a handicraft in which yarn is made up into a patterned fabric by looping yarn with a hooked needle.“a crochet hook”
I was chatting with a friend today on Facebook, and she commented that she needed to get better at crochet, to which I quipped back, being goofy but encouraging, “It’s only loops!”
That’s not really fair of me, though, to dismiss it like that, even in a joke. Those loops, which start out as a simple chain then build to make just about any shape you can imagine – those loops hold magic.
Did you know that crochet is one of the few fiber arts that cannot be truly replicated by machine? Knitting, weaving, felting – all those have been industrialized. But if you buy a crocheted sweater or shawl, that passed through human hands.
In many of the mass produced objects of fast fashion, there are numerous items that label themselves “crochet.” Some even boldly use the label “crochet lace.” However, many of these objects do not even feature a single trim of crochet whatsoever. They are entirely machine made. The average consumer is shepherded into ignorance in many of the aspects of manufacture. Why? Because of the allure of the “handmade look.”
Some folks know this about me, but I’m betting a lot of my readers don’t. I started out as a crocheter. My mom is a whiz-bang crocheter and she taught me when I was little, maybe all of 6 or 7 years old. I wasn’t good right away, but by the time I was 8 or 9 I was making tiny freeform animals with steel hooks and baby yarn, so I’d say that I’d absorbed it pretty well! I never made anything large like Mom does – she’s a veteran of the afghan-making craze of the seventies and eighties – but I am very absorbed still with freeform shapes and small items.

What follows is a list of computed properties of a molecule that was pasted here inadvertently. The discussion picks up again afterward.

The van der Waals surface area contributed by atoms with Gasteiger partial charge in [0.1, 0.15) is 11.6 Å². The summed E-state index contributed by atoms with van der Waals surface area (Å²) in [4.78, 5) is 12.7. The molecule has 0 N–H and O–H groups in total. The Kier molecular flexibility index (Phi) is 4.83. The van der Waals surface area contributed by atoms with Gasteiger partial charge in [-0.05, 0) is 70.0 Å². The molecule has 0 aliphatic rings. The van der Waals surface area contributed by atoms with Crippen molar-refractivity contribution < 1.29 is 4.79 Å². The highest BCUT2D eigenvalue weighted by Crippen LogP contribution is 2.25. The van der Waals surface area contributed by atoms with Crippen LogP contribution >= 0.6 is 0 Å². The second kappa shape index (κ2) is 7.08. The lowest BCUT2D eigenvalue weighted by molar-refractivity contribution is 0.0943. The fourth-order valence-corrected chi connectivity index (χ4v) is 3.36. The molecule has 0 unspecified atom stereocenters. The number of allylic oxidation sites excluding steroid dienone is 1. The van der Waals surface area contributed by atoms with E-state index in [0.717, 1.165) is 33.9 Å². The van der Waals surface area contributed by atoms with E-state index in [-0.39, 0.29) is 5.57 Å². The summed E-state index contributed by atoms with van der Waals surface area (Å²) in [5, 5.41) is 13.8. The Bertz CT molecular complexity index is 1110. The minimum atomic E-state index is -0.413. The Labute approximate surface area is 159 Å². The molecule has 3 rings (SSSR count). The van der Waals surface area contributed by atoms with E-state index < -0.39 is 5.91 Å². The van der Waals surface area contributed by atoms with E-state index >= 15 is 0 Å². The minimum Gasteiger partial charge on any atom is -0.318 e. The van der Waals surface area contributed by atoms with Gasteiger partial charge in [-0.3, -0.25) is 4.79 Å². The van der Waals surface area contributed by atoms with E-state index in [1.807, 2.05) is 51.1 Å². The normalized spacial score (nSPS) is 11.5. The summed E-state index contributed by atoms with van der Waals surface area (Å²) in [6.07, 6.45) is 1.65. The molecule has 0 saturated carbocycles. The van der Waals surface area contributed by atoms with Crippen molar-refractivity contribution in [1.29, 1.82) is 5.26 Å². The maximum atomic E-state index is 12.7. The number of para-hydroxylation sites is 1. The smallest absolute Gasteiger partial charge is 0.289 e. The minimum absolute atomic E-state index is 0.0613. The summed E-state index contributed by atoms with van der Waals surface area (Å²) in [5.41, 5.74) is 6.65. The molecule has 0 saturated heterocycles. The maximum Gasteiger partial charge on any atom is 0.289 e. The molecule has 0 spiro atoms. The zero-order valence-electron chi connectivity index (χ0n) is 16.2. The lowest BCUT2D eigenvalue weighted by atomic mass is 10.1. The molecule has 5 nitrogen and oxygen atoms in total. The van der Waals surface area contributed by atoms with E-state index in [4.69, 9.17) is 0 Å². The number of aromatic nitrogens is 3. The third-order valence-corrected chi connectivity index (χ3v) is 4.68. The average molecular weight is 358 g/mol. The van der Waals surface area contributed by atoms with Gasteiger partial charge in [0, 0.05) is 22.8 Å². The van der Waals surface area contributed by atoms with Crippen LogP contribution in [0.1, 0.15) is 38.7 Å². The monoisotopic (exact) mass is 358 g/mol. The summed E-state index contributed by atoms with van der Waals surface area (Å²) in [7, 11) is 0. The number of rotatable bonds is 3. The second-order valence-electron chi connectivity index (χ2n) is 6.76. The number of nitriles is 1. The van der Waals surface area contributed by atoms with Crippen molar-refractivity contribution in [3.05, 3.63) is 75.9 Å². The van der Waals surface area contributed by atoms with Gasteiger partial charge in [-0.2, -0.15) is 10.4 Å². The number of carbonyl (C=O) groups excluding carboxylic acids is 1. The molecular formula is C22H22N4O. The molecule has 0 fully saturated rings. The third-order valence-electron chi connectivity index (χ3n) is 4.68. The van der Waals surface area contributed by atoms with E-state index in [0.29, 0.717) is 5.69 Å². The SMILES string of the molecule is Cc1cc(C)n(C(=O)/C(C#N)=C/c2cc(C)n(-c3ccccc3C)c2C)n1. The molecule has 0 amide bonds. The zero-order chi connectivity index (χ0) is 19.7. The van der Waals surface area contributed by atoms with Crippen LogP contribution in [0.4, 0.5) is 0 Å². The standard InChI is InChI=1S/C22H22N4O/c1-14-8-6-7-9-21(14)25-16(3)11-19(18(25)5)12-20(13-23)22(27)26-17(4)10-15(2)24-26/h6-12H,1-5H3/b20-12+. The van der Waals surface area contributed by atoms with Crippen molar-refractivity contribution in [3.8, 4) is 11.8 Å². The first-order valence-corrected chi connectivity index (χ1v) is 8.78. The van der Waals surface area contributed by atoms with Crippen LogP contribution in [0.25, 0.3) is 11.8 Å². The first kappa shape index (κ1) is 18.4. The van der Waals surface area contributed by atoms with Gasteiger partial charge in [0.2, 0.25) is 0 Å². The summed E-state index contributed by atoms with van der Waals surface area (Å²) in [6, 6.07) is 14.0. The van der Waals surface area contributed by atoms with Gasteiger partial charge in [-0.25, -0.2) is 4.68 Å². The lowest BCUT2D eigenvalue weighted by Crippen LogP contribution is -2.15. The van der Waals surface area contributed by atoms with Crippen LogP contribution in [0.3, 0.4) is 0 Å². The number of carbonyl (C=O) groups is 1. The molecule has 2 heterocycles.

I had put down crochet for a while, during the high tumultuous energy of my twenties and thirties, but I hadn’t forgotten how. When I picked up knitting, I momentarily considered just going to crochet, but I wanted to learn a new skill, and knitting was really hot and hip at that moment too. [it was the era of Stitch ‘n Bitch: The Knitter’s Handbook and I wanted IN.]
I picked up knitting pretty easily but it has never come naturally to me like crochet does – I always have to remind myself which side is the right or wrong side if I’m not doing stockinette, and I spent the first couple of years knitting twisted stitches without knowing it, because I often flip things with my hands, like using scissors. I think that might be a side effect of growing up with a leftie and being fairly ambidextrous myself, but who knows? So when I have been away from knitting for a while, I have to go back every time and give myself a remedial course on where the needles go and other basics. It’s not ingrained like crochet is.
Not to say that my crochet is perfect! But I have a lot more confidence there. And that’s what counts. It’s just loops!
One of the things I love the most about crochet is that it plays so nicely with my handspun yarn, especially my spindle spun oddities. I often have all these small balls of yarn in various textures, and though I do enjoy using them in my Arcanity necklaces and small weavings, I am always exploring other ways to play with them. Crochet allows me to easily double up yarn for color/texture combos, and to pretty seamlessly switch yarns out – I also can make up for the particular weirdnesses that can happen with a thick/thin texture or features like locks or neps that I would prefer to have stand out in a finished project. It’s easy to take away or add a few stitches to make up for any wonkiness in a way that would be totally noticeable in knitting. And I can change my mind on the fly so much easier in crochet!
Interested in learning crochet? I always, always recommend Craftyminx’s free Crochet School series to my friends.
Already a crocheter? What are you making? I wanna seeeeeee! That’s half the fun, the sharing!
Thanks for reading, beautiful people. Look for more crocheted podlets, bowls, pod bowls, and who knows what else, soon!